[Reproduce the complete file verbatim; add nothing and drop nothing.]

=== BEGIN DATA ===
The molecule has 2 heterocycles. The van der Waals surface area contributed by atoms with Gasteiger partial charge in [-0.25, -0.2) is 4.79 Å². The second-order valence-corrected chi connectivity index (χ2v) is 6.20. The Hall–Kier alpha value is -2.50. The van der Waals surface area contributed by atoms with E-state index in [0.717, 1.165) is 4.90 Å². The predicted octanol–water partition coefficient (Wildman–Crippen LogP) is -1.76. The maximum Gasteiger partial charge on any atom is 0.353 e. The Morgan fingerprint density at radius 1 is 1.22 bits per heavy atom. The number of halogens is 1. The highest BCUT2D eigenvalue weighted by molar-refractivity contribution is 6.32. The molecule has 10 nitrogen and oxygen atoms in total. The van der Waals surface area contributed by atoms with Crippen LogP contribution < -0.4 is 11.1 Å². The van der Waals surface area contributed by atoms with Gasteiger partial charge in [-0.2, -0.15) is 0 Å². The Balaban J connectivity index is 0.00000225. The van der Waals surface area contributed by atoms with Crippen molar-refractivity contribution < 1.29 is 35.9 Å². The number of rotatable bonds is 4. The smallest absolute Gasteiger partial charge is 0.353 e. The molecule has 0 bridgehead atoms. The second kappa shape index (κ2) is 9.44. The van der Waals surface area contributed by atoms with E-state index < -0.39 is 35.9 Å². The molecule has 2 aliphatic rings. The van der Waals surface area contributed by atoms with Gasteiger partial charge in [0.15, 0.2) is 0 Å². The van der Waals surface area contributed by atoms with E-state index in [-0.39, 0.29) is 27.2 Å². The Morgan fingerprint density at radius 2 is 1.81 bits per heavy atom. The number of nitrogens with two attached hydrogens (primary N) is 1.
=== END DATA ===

The molecule has 2 heterocycles. The van der Waals surface area contributed by atoms with Gasteiger partial charge in [-0.25, -0.2) is 4.79 Å². The second-order valence-corrected chi connectivity index (χ2v) is 6.20. The Hall–Kier alpha value is -2.50. The van der Waals surface area contributed by atoms with E-state index in [0.717, 1.165) is 4.90 Å². The predicted octanol–water partition coefficient (Wildman–Crippen LogP) is -1.76. The maximum Gasteiger partial charge on any atom is 0.353 e. The Morgan fingerprint density at radius 1 is 1.22 bits per heavy atom. The number of halogens is 1. The highest BCUT2D eigenvalue weighted by molar-refractivity contribution is 6.32. The molecule has 10 nitrogen and oxygen atoms in total. The van der Waals surface area contributed by atoms with Crippen LogP contribution < -0.4 is 11.1 Å². The van der Waals surface area contributed by atoms with Gasteiger partial charge in [-0.2, -0.15) is 0 Å². The Balaban J connectivity index is 0.00000225. The van der Waals surface area contributed by atoms with Crippen molar-refractivity contribution < 1.29 is 35.9 Å². The number of rotatable bonds is 4. The smallest absolute Gasteiger partial charge is 0.353 e. The molecule has 0 bridgehead atoms. The second kappa shape index (κ2) is 9.44. The van der Waals surface area contributed by atoms with E-state index < -0.39 is 35.9 Å². The molecule has 2 aliphatic rings. The van der Waals surface area contributed by atoms with Gasteiger partial charge in [0.15, 0.2) is 0 Å². The van der Waals surface area contributed by atoms with E-state index in [-0.39, 0.29) is 27.2 Å². The Morgan fingerprint density at radius 2 is 1.81 bits per heavy atom. The number of nitrogens with two attached hydrogens (primary N) is 1.